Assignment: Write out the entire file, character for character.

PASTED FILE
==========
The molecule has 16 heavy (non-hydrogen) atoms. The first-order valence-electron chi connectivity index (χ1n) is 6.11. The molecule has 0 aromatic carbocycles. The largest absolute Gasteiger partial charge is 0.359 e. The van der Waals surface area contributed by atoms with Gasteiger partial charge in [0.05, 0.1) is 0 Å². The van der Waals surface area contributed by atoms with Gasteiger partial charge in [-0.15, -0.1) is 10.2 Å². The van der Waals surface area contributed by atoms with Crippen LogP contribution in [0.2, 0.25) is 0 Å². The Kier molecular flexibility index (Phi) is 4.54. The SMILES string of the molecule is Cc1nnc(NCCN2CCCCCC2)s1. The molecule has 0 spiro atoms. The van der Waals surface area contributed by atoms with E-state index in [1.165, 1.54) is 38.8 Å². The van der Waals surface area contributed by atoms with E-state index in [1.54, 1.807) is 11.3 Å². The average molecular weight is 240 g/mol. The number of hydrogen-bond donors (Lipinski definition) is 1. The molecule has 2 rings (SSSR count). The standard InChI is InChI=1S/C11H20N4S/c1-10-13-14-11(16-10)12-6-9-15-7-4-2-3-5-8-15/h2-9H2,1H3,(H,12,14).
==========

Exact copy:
The molecule has 16 heavy (non-hydrogen) atoms. The first-order valence-electron chi connectivity index (χ1n) is 6.11. The molecule has 0 aromatic carbocycles. The largest absolute Gasteiger partial charge is 0.359 e. The van der Waals surface area contributed by atoms with Gasteiger partial charge in [0.05, 0.1) is 0 Å². The van der Waals surface area contributed by atoms with Gasteiger partial charge in [-0.15, -0.1) is 10.2 Å². The van der Waals surface area contributed by atoms with Crippen LogP contribution in [0.2, 0.25) is 0 Å². The Kier molecular flexibility index (Phi) is 4.54. The SMILES string of the molecule is Cc1nnc(NCCN2CCCCCC2)s1. The molecule has 0 spiro atoms. The van der Waals surface area contributed by atoms with E-state index in [1.165, 1.54) is 38.8 Å². The van der Waals surface area contributed by atoms with E-state index in [1.54, 1.807) is 11.3 Å². The average molecular weight is 240 g/mol. The number of hydrogen-bond donors (Lipinski definition) is 1. The molecule has 2 rings (SSSR count). The standard InChI is InChI=1S/C11H20N4S/c1-10-13-14-11(16-10)12-6-9-15-7-4-2-3-5-8-15/h2-9H2,1H3,(H,12,14).